I remember the days leading up to the invasion of Iraq. Aside from the Bush administration’s ham-fisted attempts to justify its impending trampling of the Nuremberg Treaty, there was much ballyhoo about the nature of the fighting force that was about to be deployed in our nation’s latest foreign misadventure. I remember a rather informal debate– I think it was on PBS– between Rep. Charles Rangel (D-MI) and Rep. Mark Kirk (R-IL).
At the time, Rangel was bandying about the idea of reinstating the draft. His reasoning was that if everyone, including the sons of the wealthy and influential (for whom wars are fought), would be expected to face the dangers of combat, then those in power would be less inclined to beat the drums of war. Kirk responded by saying that the ‘volunteer professional’ U.S. military was highly motivated, especially because those serving really wanted to be there. Kirk, who is an Air Force Reserve pilot, thought that a draft would result in lower morale and a less efficient fighting force. At least Kirk didn’t piss on the efforts of Vietnam-era draftees like Donald Rumsfeld did.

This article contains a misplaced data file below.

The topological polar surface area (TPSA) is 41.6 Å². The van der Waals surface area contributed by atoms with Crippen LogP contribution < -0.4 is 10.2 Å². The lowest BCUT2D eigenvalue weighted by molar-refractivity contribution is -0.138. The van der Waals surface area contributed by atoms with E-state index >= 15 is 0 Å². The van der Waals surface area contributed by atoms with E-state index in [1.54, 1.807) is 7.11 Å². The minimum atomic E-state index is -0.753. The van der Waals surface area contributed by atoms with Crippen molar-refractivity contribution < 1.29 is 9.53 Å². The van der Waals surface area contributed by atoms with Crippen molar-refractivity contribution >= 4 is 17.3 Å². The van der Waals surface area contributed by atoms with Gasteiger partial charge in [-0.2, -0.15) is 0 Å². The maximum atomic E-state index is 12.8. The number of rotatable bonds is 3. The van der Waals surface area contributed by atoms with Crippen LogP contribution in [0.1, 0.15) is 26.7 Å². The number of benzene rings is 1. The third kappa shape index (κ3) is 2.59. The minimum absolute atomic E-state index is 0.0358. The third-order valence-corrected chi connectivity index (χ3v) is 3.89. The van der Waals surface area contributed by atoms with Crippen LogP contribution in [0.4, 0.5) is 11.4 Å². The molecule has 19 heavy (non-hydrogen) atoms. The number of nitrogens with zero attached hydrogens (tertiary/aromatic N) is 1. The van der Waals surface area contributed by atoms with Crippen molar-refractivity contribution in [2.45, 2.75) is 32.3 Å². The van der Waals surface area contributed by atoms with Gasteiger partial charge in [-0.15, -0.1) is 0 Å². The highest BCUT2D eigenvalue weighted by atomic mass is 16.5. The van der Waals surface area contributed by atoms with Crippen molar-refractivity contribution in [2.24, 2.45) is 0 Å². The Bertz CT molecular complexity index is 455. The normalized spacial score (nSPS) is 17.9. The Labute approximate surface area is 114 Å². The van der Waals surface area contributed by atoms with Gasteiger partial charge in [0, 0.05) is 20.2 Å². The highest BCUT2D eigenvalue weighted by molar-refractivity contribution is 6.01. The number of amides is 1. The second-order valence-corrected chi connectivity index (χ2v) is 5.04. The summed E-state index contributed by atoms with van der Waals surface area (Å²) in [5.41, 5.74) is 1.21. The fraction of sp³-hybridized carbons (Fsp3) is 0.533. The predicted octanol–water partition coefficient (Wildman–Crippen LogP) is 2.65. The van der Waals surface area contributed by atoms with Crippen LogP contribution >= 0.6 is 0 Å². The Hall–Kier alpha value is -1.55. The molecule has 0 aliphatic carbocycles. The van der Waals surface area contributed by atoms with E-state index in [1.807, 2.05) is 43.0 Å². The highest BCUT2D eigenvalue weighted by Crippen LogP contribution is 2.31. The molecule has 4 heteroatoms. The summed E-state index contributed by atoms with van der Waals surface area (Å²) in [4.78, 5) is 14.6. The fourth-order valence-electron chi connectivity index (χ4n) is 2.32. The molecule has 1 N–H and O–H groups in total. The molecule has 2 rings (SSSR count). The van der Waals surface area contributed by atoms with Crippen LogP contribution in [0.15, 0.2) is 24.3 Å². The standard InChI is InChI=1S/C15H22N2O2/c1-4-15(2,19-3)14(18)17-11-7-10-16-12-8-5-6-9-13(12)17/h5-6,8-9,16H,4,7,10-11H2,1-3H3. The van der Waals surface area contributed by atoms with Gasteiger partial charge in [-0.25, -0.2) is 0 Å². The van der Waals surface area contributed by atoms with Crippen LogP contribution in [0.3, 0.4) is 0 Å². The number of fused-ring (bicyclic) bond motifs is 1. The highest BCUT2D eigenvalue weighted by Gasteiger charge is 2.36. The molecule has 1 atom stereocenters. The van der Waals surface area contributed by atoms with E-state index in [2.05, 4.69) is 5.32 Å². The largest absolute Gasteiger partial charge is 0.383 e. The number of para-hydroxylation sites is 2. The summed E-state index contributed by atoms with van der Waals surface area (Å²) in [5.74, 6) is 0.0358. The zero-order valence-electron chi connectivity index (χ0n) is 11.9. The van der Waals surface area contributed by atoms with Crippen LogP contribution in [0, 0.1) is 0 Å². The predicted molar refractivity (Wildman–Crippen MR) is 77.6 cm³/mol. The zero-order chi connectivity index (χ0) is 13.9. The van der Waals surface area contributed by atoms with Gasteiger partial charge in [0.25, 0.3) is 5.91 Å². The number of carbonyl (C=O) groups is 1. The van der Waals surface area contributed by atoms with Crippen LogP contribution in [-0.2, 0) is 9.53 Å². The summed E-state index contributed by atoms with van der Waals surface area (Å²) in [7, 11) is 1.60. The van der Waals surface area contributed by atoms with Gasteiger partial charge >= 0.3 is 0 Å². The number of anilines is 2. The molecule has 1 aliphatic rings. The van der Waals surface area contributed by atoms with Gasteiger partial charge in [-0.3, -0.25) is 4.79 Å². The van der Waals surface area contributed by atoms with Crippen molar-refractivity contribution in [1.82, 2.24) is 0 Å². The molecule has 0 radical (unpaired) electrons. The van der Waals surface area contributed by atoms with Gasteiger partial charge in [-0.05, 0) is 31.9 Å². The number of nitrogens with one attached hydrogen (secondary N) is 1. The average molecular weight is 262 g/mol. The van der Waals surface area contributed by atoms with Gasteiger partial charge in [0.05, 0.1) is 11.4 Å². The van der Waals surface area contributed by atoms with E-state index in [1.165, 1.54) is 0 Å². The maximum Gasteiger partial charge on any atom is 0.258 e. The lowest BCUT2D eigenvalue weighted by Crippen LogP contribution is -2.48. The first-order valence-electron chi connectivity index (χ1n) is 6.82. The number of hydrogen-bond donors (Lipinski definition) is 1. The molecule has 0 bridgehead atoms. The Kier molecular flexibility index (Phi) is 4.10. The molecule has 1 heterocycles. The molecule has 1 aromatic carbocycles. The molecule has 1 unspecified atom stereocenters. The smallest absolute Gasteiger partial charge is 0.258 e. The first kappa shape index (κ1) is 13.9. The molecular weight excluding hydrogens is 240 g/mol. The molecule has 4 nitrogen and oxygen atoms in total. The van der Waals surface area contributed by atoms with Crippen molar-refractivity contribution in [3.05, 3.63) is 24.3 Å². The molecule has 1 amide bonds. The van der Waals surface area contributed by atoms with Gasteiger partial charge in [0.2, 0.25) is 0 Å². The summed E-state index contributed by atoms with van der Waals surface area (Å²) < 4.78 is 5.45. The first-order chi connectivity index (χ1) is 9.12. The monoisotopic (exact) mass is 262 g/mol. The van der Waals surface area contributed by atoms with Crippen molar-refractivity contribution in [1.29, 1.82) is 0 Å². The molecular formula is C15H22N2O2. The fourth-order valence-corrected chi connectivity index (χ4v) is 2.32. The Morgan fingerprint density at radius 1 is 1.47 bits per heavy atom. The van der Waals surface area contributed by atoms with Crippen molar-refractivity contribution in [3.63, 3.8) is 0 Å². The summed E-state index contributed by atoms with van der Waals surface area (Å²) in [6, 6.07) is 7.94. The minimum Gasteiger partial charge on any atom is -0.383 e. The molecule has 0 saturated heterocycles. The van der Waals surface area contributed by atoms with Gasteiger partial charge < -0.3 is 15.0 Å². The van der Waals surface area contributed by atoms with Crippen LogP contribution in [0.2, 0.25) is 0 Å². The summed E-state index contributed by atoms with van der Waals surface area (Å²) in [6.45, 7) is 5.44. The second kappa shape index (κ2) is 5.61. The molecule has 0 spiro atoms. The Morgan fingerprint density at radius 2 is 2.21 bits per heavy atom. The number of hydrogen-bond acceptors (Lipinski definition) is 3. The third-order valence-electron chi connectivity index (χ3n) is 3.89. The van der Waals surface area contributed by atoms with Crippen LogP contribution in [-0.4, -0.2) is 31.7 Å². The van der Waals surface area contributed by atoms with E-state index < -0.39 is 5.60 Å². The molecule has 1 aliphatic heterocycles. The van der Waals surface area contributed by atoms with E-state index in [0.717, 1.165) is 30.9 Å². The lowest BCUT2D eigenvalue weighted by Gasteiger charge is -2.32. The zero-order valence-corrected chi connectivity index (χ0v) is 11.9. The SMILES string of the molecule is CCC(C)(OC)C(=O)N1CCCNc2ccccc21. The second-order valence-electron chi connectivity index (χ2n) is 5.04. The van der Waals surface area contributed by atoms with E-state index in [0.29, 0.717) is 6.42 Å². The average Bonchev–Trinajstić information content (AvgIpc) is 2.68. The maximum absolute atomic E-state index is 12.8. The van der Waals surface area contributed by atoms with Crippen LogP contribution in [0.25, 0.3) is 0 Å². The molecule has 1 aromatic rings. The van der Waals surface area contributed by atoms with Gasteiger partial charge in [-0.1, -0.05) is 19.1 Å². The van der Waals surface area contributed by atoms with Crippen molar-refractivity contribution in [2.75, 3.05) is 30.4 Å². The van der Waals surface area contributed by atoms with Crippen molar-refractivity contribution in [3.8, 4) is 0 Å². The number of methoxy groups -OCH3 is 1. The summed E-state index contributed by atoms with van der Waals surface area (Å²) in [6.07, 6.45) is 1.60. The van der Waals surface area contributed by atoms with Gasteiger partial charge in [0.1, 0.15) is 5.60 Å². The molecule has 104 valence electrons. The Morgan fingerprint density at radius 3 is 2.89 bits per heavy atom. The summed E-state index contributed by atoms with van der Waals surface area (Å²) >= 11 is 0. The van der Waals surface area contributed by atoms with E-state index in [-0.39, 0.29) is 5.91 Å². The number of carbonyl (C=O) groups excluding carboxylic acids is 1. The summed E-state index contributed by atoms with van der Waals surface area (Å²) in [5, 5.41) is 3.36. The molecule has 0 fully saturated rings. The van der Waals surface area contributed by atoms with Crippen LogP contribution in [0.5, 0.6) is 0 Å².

I recall the above episode for this purpose: the draft is going to be reinstated. How do you know? you ask. Well, I don’t actually know. I am merely supposing that there will eventually be a draft, assuming that the Bush administration gets another four years to overextend the U.S. military in more foolhardy imperial adventures. If you think I’m pulling this off the top of my head, or from a darker corner in the nether regions of my anatomy, I offer the following bits of evidence:
The above items were part of the packet I received after expressing interest in being appointed to a local draft board. Now, the obvious question is, why would the Selective Service be trying to fill draft boards across the country if they weren’t planning to hold a draft?
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